Yogi Bear

The story of Yogi Bear, the jaunty mammal with a penchant for accessories (but no clothes) was first conceived back in 1958. Despite being unknown to kids nowadays, busy as they are with their Gameboys and knives, director Eric Brevig has attempted to bring the bear back to life, mostly by chucking some modern technology at it and luring Justin Timberlake in, like a fox to egg noodles, to voice sidekick Boo Boo.

Yogi (Dan Ackroyd) and Boo Boo (Timberlake) must curb their instinct for mischief as Park Ranger Smith (Cavanagh) tries to save Jellystone National Park from being demolished. Their hope of saving Jellystone from the depressingly urban-minded Mayor lies not in their inherent value as FREAKIN TALKING BEARS, but a boring old frog-mouthed turtle. And fireworks, because Americans like things that are glittery.


Yogi Bear’s main reason in life seems to be stealing picnic, or in his words, pic-a-nic, baskets with the dangerous looking ‘Picnic Snatcher 2000.’ Understandably, people are a little weirded out by massive talking bears stealing their food, and park visits are at an all-time low.

Dan Ackroyd’s voicing of the rhyming bear may have been reasonable in the past, but conveyor belts of standard american voices in cartoons (a.k.a Aladdin being voiced by someone from New Jersey) means that audiences are used to a certain sound. Yogi has such a stately, deep, and unctuous turn of phrase that he sounds like a 1950’s paedophile. However, I did not realize that Boo Boo was Justin Timberlake until I went on IMDB, which bears testament of his ability to, erm, do a nasal whine really well.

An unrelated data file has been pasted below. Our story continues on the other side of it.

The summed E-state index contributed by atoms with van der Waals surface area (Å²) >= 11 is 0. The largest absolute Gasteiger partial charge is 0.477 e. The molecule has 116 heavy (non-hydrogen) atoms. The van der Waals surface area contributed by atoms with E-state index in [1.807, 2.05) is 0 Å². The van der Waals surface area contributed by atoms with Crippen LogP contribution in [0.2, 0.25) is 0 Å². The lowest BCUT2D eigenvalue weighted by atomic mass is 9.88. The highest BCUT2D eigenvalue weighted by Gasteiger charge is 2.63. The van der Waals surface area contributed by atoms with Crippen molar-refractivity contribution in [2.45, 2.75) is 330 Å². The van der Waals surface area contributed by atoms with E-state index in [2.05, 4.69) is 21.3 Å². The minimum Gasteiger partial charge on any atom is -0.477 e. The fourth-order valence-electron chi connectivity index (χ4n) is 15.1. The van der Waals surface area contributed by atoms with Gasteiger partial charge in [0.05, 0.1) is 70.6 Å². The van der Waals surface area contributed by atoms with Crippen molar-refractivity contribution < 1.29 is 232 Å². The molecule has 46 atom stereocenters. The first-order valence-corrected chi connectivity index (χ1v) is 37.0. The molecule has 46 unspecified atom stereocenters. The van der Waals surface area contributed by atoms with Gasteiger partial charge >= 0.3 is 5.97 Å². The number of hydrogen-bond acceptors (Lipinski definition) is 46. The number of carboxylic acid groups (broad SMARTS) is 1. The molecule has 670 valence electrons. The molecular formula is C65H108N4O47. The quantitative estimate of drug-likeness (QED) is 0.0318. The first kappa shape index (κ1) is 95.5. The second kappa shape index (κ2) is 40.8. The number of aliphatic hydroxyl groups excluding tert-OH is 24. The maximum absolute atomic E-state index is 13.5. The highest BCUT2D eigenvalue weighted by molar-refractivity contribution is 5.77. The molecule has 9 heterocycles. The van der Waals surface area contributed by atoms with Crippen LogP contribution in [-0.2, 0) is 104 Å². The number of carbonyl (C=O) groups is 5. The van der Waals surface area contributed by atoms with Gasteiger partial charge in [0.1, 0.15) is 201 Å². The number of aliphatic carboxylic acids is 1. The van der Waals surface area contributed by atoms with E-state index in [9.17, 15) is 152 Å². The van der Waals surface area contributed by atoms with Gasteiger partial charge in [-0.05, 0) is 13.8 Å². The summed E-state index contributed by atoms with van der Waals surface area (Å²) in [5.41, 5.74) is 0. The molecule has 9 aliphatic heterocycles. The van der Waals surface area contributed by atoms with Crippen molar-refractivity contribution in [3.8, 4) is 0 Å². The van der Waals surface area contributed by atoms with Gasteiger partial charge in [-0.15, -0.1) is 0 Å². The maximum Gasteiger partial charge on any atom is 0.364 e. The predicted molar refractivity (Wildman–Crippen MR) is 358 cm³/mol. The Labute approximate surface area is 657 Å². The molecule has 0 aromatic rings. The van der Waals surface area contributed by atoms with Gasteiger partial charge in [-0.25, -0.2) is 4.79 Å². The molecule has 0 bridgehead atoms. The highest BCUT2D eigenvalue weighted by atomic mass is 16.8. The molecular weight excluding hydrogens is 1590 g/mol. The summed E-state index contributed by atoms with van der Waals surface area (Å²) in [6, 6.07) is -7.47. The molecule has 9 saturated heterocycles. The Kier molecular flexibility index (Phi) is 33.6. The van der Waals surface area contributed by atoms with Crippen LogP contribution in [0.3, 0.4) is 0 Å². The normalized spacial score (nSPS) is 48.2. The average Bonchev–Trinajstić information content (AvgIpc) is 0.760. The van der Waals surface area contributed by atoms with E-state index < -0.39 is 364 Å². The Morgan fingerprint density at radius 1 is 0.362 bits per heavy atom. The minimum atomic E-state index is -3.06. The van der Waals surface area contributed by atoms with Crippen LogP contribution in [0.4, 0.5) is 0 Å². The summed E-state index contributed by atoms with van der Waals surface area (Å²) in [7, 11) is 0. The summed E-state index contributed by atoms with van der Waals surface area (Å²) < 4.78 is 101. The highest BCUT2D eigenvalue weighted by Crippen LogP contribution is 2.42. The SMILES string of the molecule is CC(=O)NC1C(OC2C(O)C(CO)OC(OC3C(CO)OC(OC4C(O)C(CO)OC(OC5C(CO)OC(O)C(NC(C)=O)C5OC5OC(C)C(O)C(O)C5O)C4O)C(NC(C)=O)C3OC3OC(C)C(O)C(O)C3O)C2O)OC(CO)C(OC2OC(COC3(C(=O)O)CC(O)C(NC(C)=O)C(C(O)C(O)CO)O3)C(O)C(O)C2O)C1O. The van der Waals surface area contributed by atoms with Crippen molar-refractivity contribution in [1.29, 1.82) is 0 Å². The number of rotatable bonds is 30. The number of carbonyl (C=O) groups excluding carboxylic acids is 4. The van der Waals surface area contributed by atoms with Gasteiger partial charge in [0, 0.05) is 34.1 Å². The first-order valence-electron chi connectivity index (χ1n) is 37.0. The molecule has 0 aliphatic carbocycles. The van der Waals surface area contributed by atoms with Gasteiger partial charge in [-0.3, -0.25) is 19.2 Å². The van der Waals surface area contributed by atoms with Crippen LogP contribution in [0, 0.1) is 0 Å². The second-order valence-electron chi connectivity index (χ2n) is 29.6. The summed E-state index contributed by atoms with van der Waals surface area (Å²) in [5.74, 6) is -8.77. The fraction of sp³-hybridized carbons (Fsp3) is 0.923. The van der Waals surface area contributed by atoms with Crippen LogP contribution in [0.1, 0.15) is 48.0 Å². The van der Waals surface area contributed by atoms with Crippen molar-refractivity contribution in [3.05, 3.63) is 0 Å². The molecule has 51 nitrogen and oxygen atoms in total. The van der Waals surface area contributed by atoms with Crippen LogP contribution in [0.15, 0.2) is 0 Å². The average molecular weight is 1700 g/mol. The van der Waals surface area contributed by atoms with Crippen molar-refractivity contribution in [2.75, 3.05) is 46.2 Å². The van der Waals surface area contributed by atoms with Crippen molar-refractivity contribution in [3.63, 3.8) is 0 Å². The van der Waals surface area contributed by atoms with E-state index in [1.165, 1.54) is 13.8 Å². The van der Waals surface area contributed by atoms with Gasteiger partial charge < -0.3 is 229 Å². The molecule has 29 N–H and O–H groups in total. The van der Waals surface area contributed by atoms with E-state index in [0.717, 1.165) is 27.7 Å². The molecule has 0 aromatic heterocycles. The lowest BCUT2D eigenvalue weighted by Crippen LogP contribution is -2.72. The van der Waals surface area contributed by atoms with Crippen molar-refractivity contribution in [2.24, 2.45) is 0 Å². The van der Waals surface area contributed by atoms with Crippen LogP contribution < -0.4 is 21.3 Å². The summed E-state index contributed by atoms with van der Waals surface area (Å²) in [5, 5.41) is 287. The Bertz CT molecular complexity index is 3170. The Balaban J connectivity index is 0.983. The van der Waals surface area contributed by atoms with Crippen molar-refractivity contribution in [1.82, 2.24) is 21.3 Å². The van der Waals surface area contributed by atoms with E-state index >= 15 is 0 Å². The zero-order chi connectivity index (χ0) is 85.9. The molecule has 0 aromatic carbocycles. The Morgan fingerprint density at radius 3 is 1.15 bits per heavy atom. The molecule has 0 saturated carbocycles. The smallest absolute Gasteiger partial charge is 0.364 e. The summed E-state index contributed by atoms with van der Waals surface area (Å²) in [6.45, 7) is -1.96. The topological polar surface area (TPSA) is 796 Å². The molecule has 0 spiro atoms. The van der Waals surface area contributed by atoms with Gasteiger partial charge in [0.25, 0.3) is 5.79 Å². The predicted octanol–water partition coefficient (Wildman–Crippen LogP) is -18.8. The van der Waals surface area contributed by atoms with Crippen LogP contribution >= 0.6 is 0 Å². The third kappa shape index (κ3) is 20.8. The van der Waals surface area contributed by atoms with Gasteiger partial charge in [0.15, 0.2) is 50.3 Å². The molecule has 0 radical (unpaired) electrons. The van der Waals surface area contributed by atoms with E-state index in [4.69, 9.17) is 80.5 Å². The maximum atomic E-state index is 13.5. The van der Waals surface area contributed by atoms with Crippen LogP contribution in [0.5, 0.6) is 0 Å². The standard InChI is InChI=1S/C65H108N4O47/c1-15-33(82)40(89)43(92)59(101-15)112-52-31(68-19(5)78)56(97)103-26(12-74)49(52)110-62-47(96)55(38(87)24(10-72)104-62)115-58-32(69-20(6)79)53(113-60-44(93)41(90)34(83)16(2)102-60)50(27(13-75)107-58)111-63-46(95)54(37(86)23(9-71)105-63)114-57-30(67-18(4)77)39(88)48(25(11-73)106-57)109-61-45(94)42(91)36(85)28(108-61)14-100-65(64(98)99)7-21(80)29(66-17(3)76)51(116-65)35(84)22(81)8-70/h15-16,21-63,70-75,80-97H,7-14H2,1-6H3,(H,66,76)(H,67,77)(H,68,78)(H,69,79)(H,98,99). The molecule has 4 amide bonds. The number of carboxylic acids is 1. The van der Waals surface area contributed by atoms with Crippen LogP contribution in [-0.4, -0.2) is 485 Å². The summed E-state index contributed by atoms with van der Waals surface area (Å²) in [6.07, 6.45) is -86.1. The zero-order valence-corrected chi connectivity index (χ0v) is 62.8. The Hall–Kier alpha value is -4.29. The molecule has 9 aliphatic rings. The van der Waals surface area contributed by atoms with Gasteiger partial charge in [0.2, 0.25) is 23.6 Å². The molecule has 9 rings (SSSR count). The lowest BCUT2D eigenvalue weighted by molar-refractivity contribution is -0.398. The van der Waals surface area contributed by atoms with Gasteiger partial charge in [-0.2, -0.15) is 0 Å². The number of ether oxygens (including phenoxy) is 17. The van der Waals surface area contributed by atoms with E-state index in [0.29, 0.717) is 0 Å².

In terms of human performance, Anna Faris is afflicted with what can only be described as plastic-face, rendering her performance as a wildlife film maker pretty unbelievable. In comparison, Tom Cavanagh’s turn as weary Ranger Smith is excellent, although one wonders if a lot of acting was needed – it can’t have been much fun to be in a film where the only company are fake bears and Anna Faris.

Something that continually crops up whilst watching Yogi 3D is who exactly this movie is for. There are no sly references for the adults as there are in Megamind or How to Train Your Dragon, and the overall pace of the movie didn’t seem to appeal to the young audience, judging by the reactions around me.

Moments for the kids, for example when Yogi Bear and Boo Boo do a sexy dance to Sir Mix-a-lot’s ‘Baby Got Back,’ were just really strange. Call me old-fashioned, but bears grinding to an ode to big arses seems as unnatural as me likening Dan Ackroyd’s voice to a paedophile’s.

The one redeeming feature of Yogi Bear is its environmentalism. You’ve got to love a huge film studio that will deign to make a morality tale which centres around not cutting down trees, a pertinent topic when every strip of grass in America is a blueprint for another mall. So yay for not cutting down trees! Especially if there’s a frog mouthed turtle in one of them.

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